Measurement of MD
Right and left cranio-caudal films were selected for measurement. Mammographic films were collected and then digitized at 100 pixels/cm with a Kodak Lumisys 85 laser film scanner, which covers an optical density range of 0 to 4.0 absorbance. MD was measured by a single reader (B.T.) using computer-assisted analysis to quantify total breast area (cm2), and dense area (cm2; ref. (30)); MD measures for each woman represent means of the measures for left and right breasts. Percent density was calculated as 100 × dense area/total area. Comparisons of repeated measures for 10% of the films yielded overall coefficients of variation of 8.5% and 8.8%, for percent density and dense area, respectively, and intraclass correlation coefficients of 0.95 and 0.89.
MD associations were evaluated for each individual EM and for groups based on metabolic pathways. We also investigated ratios representing measures of individual propensities for site-specific hydroxylation of parent estrogens and for methylation of 2- and 4-pathway catechols. Ratios of competing metabolic pathways, in particular, the ratio of 2- to 16-hydroxylation pathways were investigated because they have been studied in association with breast cancer (31–33) and MD (27).
Neither percent density nor its log or square root transformation were normally distributed; therefore we used it without transformation. In contrast, dense area and total area did not deviate from normality. The main independent variables were urinary concentrations of EM in picomoles per milligram of creatinine. Following log transformation, distributions of estrogens and estrogen metabolite concentrations did not deviate significantly from normality. We examined the correlation among urinary EM using Pearson correlation coefficients. Associations of MD measures with participant characteristics were evaluated by testing for differences across categories using ANOVA, or t-tests, as appropriate.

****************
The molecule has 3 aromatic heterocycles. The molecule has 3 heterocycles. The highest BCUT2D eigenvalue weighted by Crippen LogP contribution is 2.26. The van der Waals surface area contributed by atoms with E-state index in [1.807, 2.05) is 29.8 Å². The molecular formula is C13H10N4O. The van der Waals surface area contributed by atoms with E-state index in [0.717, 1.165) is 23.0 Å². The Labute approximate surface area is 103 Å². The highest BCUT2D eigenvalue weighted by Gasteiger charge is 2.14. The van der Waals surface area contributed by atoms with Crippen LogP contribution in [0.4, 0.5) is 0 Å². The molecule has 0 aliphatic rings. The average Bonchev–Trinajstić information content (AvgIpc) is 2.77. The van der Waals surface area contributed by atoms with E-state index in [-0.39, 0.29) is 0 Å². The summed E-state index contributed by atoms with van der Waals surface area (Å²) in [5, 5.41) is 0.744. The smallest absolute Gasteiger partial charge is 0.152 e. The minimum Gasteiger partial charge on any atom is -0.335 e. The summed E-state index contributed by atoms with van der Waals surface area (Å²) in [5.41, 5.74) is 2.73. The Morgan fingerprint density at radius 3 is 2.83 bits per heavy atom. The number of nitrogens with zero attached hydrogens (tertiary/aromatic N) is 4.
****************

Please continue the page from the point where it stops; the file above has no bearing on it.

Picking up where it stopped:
Linear regression models were used to evaluate associations of each EM with percent density, dense area, and total area. For regression models, all estrogen metabolism measures were log transformed to a base corresponding to the ratio of the 90th to the 10th percentile observed for that measure. This was done so that the regression coefficients associated with each estrogen, metabolite, group, or ratio correspond to the average change in density across its interdecile range; thus, regression coefficients are comparable across measures in spite of differences in scale. Residuals from linear models were assessed by visual inspection and were not found to deviate substantially from normality.
Breast cancer risk factors were evaluated as potential confounders of EM associations with MD using stepwise linear models. Final multivariable-adjusted models included continuous age and body mass index (BMI), combined parity and age at first birth (nulliparous, parous <21 y; parous 22–29 y; parous 30+ y) and past use of combination menopausal hormone therapy (former, never). The proportion of variation in density measures attributable to estrogen metabolism was assessed by adding EM to final adjusted models and observing the change in the model R-square. The impact of adiposity on any estrogen-density associations was assessed by comparing results from regression models with and without BMI.
To evaluate whether associations of EM were modified by factors known to influence estrogens and/or MD, we stratified analyses by age, years since menopause, BMI, parity, and past use of menopausal hormones. We calculated Wald P values for interaction by including interaction terms in regression models.